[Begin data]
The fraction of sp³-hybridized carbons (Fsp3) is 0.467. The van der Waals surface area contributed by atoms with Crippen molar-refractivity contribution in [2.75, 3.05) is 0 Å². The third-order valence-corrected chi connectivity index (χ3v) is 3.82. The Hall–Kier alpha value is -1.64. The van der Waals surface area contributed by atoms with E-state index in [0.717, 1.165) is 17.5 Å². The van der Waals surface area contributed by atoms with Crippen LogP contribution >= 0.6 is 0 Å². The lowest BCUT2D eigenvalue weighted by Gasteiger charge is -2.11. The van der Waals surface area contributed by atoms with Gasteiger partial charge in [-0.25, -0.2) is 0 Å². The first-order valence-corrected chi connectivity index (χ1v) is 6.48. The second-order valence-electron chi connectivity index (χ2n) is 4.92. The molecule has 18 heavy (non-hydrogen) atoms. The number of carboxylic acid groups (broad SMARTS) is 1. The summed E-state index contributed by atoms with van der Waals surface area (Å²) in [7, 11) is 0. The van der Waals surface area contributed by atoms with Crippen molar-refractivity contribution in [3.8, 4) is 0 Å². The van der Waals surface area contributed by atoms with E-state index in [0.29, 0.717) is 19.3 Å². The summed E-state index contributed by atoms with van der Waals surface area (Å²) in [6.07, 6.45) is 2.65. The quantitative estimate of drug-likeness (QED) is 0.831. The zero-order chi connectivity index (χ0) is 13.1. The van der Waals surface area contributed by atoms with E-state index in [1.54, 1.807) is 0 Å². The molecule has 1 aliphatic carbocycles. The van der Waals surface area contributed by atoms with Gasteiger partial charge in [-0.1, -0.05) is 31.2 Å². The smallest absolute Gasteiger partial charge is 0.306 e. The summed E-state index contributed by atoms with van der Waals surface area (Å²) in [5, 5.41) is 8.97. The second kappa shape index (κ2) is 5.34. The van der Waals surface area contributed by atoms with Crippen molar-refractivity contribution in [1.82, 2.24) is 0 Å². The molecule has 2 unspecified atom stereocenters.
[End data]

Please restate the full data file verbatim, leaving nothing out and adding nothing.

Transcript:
The fraction of sp³-hybridized carbons (Fsp3) is 0.467. The van der Waals surface area contributed by atoms with Crippen molar-refractivity contribution in [2.75, 3.05) is 0 Å². The third-order valence-corrected chi connectivity index (χ3v) is 3.82. The Hall–Kier alpha value is -1.64. The van der Waals surface area contributed by atoms with E-state index in [0.717, 1.165) is 17.5 Å². The van der Waals surface area contributed by atoms with Crippen LogP contribution >= 0.6 is 0 Å². The lowest BCUT2D eigenvalue weighted by Gasteiger charge is -2.11. The van der Waals surface area contributed by atoms with Gasteiger partial charge in [-0.25, -0.2) is 0 Å². The first-order valence-corrected chi connectivity index (χ1v) is 6.48. The second-order valence-electron chi connectivity index (χ2n) is 4.92. The molecule has 18 heavy (non-hydrogen) atoms. The number of carboxylic acid groups (broad SMARTS) is 1. The summed E-state index contributed by atoms with van der Waals surface area (Å²) in [7, 11) is 0. The van der Waals surface area contributed by atoms with Crippen molar-refractivity contribution in [3.8, 4) is 0 Å². The van der Waals surface area contributed by atoms with E-state index in [0.29, 0.717) is 19.3 Å². The summed E-state index contributed by atoms with van der Waals surface area (Å²) in [6.07, 6.45) is 2.65. The quantitative estimate of drug-likeness (QED) is 0.831. The zero-order chi connectivity index (χ0) is 13.1. The van der Waals surface area contributed by atoms with E-state index in [1.54, 1.807) is 0 Å². The molecule has 1 aliphatic carbocycles. The van der Waals surface area contributed by atoms with Gasteiger partial charge in [-0.1, -0.05) is 31.2 Å². The smallest absolute Gasteiger partial charge is 0.306 e. The summed E-state index contributed by atoms with van der Waals surface area (Å²) in [5, 5.41) is 8.97. The second kappa shape index (κ2) is 5.34. The van der Waals surface area contributed by atoms with Crippen molar-refractivity contribution in [1.82, 2.24) is 0 Å². The molecule has 2 unspecified atom stereocenters.